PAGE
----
There is a very easy way to do your documentary about Twitchers……become one yourself for a year. You don’t actually need to know anything about birds. You don’t really need any optics! Just get hold of a pager and a mobile phone, have plenty of money (rich parents always help or student loans) and transport. Then wait for rarities to turn up and go for them. Once there ask to have a look at the bird through someones scope (hence no need for optics!). Tick it off on your list (you dont have to study it, just a quick glimpse will be enough!) and in the space of two years you can reach 400 species in the UK and be a top twitcher!! You’ll probably still know **** all about birds and not be able to ID stuff, but hey, who cares as long as you’ve seen over 400 species! Now that would be worth watching and you would P**s a few twitchers off in the process (covering the competitive side!). __________________
Paul Freestone.

The reactions to the documentary

Yesterday, the show was finally on. It followed real twitchers such as the Garry Bagnell, the Craig family (including 7 year old Mya Rose Craig) and Brett Richards on their twitches – some extremely obsessed twitchers that sacrifice their families either by abandon them or by “forcing” them to come along. The UK “birding police” Lee Evans of UK400 commented through-out the show.

This is how real (non-twitchers) people re-acted to the documentary.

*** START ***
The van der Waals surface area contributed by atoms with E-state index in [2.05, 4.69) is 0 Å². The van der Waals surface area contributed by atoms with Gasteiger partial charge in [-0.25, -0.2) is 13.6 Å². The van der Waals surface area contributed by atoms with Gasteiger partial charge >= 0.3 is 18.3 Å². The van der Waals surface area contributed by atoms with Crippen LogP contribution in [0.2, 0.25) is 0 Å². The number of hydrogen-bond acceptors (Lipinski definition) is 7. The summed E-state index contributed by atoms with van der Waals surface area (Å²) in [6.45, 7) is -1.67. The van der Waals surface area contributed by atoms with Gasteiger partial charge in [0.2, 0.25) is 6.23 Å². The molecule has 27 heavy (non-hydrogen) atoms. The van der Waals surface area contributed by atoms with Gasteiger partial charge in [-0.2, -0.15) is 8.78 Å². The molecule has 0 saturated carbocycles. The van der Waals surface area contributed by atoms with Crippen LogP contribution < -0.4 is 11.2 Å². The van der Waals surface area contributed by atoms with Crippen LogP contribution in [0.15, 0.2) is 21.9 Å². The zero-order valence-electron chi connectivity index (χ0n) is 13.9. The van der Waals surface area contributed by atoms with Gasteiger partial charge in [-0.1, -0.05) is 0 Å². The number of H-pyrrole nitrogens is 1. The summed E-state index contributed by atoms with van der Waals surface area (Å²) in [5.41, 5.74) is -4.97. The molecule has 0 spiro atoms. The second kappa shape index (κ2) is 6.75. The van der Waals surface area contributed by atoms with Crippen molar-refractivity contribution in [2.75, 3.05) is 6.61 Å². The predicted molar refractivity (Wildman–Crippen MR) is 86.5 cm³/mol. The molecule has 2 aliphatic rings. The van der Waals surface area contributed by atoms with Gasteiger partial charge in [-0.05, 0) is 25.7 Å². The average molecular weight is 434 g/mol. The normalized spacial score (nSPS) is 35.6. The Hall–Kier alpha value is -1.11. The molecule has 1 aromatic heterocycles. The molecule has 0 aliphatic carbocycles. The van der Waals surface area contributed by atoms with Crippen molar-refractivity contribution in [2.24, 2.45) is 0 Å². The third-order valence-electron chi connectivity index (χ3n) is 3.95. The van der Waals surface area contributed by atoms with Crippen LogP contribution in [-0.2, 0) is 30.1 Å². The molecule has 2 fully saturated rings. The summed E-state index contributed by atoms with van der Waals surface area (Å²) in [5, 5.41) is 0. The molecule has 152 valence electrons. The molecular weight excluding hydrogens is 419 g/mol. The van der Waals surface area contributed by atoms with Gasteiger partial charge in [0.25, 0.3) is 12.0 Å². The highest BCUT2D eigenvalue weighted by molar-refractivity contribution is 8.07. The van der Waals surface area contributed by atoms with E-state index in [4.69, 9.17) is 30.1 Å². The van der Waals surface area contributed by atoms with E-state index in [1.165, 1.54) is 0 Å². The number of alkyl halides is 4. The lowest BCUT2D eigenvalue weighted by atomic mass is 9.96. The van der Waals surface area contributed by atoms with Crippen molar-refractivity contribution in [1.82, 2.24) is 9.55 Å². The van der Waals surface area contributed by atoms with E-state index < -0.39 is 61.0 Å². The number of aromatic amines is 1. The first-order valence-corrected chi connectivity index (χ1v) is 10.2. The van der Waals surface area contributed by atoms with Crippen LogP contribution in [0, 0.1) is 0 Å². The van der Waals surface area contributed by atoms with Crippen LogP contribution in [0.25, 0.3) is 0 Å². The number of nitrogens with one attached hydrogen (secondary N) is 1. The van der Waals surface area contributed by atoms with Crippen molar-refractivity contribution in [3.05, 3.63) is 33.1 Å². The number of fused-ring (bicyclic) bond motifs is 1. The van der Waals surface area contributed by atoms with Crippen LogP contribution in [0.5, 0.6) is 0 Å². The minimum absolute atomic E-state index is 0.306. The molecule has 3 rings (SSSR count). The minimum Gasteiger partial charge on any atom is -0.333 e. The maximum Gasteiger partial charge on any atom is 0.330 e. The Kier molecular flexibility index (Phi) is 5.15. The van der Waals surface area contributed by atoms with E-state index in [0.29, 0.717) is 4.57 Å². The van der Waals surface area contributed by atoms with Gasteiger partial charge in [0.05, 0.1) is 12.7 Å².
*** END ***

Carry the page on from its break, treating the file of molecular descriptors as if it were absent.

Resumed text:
In the UK, the twitching scene is a hot potato for those involved. With all these lowly and dirty moves done, the name calling, verbal abuse, lies and cheats…it sounds like a great plot for a soap opera. Can anyone please write up the screenplay from the 578 (at this point) comments on this BirdForum thread? It should be very interesting TV – or not!

Question is: Is medias fixation with birding as an obsession – good or bad – for recruiting more people to become birders at a more modest level? Will there be more or less people involved in bird conservation after a film like this?

Now could someone please videofilm the show and post it on Pirate Bay or excerpts on YouTube, so I can see it here in Peru?
Update: Here is some ways how to see it outside the UK.

Top Photo by Andy Wilson Creative Commons on Flickr.

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{ 6 comments… read them below or add one }

MPG November 3, 2010 at 7:21 am